The Great Western Railway's accident record has always been a good one, as they were a safety conscious Company and instilled this into their staff. It is not surprising, therefore, that the accidents on the line were few and far between. It seems that most problems occurred at the footpath crossings of which there were many between Chalford and Stonehouse. Both Brimscombe and Stroud received footbridges to prevent such accidents.
Charles Richardson, the lines engineer, prepared a paper on "Presence of mind" detailing incidents in which people became mesmerised when crossing tracks and finding trains looming down on them. The first he recalls was a railway policeman who was controlling Purton embankment slip, but he was fortunate enough to jump clear at the last moment. A carpenter who walked over a boarded crossing at Brimscombe, before the days of the footbridge, found himself facing an up express. Despite the efforts of a ticket collector who tried to save him, the engine struck the carpenter and he was killed, although he had time to have walked over the crossing several times in safety. A similar fate happened to a woman at Stroud. She too became ‘fascinated’ while walking over the level crossing and died as her niece looked on.
Richardson also describes the near fate of the Chalford permanent way inspector, David Jones, who had the habit of crossing to the other line if he saw a train approaching him. This almost cost him his life when he was caught by a train on the other line. Unfortunately fate was not so kind to two plate layers who were working in Sapperton tunnel during the late afternoon of 13th April 1896. To avoid a down train they stepped across the tracks straight into the path of an up train. It is presumed that the noise of the down train had masked that of the up train.
On 15th September 1844, two men were killed by a rockfall in Sapperton Tunnel while they were boring explosive holes 10 feet below the surface.
There was, of course, the incident at Standish Junction in 1848 when a Midland express collided with a Great Western goods train, the GWR claiming it was the Midland's driver's fault, until evidence was taken from the signalman.
A collision occurred at Brimscombe in the Summer of 1851 when an excursion train to the Great Exhibition in London with some 1200 passengers on board broke loose and ran back into the path of an on-coming mail. The train had set out from Cheltenham, additional coaches joining on route. Because of its 23 coach train a pilot was added at Brimscombe. When the driver emerged from Sapperton tunnel he realised that 13 coaches were missing. The pilot engine was sent down to find the missing coaches. A coupling hook was found to have broken sending the thirteen coaches unchecked down the Sapperton bank. Seeing the impending danger the mail's driver had the presence of mind to reverse his train and soften the impact. In fact so gentle was the impact that the coaches were afterwards taken on to Tetbury Road by the mail. The driver of the mail was hailed a hero by the local press. As a result of this the Board of Trade Inspector suggested that telegraph be installed between Sapperton and Brimscombe. He blamed the fact that safety side chains had not been secured on the coaches as these would have prevented the main coupling failure.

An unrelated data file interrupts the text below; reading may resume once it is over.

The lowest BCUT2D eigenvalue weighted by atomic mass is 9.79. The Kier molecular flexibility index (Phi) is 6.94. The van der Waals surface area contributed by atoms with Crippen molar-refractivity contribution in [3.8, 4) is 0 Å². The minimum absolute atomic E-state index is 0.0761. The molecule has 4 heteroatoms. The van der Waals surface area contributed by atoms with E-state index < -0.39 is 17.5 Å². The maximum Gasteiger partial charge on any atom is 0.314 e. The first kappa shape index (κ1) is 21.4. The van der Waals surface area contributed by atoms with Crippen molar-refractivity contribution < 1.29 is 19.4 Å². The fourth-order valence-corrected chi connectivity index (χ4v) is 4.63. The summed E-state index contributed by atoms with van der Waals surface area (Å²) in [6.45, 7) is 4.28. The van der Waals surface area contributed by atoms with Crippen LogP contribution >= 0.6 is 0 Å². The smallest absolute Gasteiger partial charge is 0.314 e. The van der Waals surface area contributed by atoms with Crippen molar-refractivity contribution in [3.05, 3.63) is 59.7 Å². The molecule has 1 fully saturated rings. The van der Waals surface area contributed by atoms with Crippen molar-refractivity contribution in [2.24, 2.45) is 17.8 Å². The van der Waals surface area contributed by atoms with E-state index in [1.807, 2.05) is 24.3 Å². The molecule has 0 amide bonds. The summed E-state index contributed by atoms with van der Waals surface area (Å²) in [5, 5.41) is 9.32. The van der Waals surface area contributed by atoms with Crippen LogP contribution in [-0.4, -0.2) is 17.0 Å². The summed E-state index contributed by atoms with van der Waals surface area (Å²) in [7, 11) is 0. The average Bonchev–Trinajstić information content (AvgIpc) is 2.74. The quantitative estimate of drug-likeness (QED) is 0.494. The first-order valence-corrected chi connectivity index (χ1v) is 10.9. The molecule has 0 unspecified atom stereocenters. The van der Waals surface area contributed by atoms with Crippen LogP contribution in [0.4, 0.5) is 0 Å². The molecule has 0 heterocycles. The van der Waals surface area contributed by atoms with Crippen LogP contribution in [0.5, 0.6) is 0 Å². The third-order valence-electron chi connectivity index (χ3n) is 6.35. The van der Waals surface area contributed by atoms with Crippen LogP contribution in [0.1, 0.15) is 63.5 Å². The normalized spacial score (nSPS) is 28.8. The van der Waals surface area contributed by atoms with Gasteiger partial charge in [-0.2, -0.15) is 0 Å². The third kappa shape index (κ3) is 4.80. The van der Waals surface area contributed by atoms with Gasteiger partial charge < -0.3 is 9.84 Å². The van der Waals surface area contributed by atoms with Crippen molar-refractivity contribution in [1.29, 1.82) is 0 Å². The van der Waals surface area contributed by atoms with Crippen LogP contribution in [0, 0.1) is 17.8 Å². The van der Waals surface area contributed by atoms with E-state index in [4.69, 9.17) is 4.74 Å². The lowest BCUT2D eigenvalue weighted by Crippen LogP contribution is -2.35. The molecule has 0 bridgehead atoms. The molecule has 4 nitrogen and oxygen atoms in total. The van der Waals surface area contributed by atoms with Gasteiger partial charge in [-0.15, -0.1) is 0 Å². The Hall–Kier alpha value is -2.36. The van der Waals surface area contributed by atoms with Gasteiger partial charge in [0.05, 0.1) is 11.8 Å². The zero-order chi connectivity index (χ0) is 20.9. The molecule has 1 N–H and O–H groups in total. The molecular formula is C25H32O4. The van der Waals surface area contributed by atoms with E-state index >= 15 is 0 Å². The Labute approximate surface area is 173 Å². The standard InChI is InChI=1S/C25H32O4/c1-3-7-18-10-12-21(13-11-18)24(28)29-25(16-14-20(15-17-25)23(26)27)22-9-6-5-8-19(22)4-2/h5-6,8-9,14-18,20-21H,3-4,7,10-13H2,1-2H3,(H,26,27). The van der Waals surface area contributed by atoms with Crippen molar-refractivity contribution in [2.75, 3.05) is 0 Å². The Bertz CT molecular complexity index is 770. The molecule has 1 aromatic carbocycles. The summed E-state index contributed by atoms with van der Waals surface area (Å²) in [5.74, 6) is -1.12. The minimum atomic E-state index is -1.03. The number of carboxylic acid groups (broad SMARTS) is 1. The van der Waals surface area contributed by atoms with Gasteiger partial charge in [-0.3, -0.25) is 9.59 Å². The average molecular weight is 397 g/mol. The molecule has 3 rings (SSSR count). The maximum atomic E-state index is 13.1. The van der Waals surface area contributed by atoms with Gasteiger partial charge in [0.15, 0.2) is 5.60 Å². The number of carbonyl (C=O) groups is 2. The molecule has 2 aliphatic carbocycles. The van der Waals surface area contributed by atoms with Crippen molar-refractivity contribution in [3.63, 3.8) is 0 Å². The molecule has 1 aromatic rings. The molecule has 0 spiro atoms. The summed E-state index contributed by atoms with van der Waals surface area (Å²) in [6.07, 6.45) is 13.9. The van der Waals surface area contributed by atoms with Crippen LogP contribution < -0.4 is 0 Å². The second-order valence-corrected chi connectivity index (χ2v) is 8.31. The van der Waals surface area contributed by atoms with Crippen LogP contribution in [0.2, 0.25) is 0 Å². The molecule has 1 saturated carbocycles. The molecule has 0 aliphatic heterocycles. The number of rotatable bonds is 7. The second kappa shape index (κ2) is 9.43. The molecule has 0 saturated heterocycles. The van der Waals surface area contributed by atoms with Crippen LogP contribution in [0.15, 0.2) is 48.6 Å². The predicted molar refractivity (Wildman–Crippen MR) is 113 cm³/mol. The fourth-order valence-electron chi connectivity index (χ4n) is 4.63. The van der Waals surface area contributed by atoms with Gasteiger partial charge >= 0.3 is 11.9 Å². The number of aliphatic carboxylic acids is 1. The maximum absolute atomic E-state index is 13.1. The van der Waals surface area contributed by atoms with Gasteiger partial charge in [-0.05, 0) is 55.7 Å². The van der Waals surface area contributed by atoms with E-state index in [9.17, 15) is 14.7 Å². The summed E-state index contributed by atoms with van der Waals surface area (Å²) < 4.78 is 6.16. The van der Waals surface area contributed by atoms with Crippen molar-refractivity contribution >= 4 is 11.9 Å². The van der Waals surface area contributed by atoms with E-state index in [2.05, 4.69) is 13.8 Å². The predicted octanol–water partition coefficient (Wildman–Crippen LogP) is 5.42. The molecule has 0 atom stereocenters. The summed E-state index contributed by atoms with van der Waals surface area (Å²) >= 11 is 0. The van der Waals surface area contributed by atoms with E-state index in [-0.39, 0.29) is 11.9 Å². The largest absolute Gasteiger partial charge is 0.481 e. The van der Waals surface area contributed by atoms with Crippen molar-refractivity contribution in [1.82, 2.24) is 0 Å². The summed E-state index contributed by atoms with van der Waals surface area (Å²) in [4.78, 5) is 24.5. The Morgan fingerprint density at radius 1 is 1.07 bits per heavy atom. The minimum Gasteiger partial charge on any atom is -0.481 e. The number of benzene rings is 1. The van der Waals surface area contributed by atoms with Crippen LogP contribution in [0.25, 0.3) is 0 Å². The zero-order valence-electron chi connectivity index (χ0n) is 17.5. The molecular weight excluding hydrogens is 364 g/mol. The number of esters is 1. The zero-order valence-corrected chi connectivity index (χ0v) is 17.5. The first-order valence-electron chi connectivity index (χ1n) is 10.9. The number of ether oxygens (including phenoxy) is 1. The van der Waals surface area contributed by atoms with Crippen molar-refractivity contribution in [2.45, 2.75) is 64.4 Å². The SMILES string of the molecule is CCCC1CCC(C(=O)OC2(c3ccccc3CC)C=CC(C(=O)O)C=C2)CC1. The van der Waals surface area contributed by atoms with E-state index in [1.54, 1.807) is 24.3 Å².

On the morning of 7th February 1855, 2-2-2 Firefly class locomotive ‘Actaeon’ exploded in a siding in Gloucester. Parts of the engine reportedly flew great distances, but even so the engine was repaired and returned to service. The engine had brought a Paddington to South Wales train forward from Swindon but due to a defective coach ‘Actaeon’ was shunting it into a siding when the explosion occurred. Only a switchman received injuries, he was stood near the engine talking to the driver at the time.